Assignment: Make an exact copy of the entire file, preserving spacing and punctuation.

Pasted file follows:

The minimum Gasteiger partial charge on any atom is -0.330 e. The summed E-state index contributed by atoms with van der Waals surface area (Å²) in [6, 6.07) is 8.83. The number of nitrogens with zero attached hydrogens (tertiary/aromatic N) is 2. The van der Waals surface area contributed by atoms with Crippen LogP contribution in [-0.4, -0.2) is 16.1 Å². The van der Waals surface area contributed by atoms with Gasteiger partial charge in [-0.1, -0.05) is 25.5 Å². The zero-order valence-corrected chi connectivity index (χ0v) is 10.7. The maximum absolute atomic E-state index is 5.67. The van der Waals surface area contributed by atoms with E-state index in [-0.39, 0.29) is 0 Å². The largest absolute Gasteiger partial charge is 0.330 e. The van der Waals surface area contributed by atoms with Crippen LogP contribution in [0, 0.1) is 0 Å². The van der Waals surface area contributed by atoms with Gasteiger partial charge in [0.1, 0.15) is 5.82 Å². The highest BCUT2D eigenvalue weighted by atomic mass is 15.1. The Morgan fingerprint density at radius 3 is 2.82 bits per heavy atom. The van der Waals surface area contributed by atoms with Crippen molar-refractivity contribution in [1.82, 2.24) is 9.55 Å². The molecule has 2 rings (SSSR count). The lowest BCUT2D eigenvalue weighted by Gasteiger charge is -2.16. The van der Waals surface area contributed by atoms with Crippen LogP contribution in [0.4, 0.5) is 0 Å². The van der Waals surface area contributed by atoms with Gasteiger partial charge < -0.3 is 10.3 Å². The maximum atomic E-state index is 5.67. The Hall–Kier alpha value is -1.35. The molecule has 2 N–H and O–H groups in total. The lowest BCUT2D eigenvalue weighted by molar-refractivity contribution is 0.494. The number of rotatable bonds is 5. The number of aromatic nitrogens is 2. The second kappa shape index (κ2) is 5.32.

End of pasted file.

The minimum Gasteiger partial charge on any atom is -0.330 e. The summed E-state index contributed by atoms with van der Waals surface area (Å²) in [6, 6.07) is 8.83. The number of nitrogens with zero attached hydrogens (tertiary/aromatic N) is 2. The van der Waals surface area contributed by atoms with Crippen LogP contribution in [-0.4, -0.2) is 16.1 Å². The van der Waals surface area contributed by atoms with Gasteiger partial charge in [-0.1, -0.05) is 25.5 Å². The zero-order valence-corrected chi connectivity index (χ0v) is 10.7. The maximum absolute atomic E-state index is 5.67. The van der Waals surface area contributed by atoms with E-state index in [-0.39, 0.29) is 0 Å². The largest absolute Gasteiger partial charge is 0.330 e. The van der Waals surface area contributed by atoms with Crippen LogP contribution in [0, 0.1) is 0 Å². The van der Waals surface area contributed by atoms with Gasteiger partial charge in [0.1, 0.15) is 5.82 Å². The highest BCUT2D eigenvalue weighted by atomic mass is 15.1. The Morgan fingerprint density at radius 3 is 2.82 bits per heavy atom. The van der Waals surface area contributed by atoms with Crippen molar-refractivity contribution in [1.82, 2.24) is 9.55 Å². The molecule has 2 rings (SSSR count). The lowest BCUT2D eigenvalue weighted by Gasteiger charge is -2.16. The van der Waals surface area contributed by atoms with Crippen LogP contribution in [0.4, 0.5) is 0 Å². The van der Waals surface area contributed by atoms with Gasteiger partial charge < -0.3 is 10.3 Å². The maximum atomic E-state index is 5.67. The Hall–Kier alpha value is -1.35. The molecule has 2 N–H and O–H groups in total. The lowest BCUT2D eigenvalue weighted by molar-refractivity contribution is 0.494. The number of rotatable bonds is 5. The number of aromatic nitrogens is 2. The second kappa shape index (κ2) is 5.32.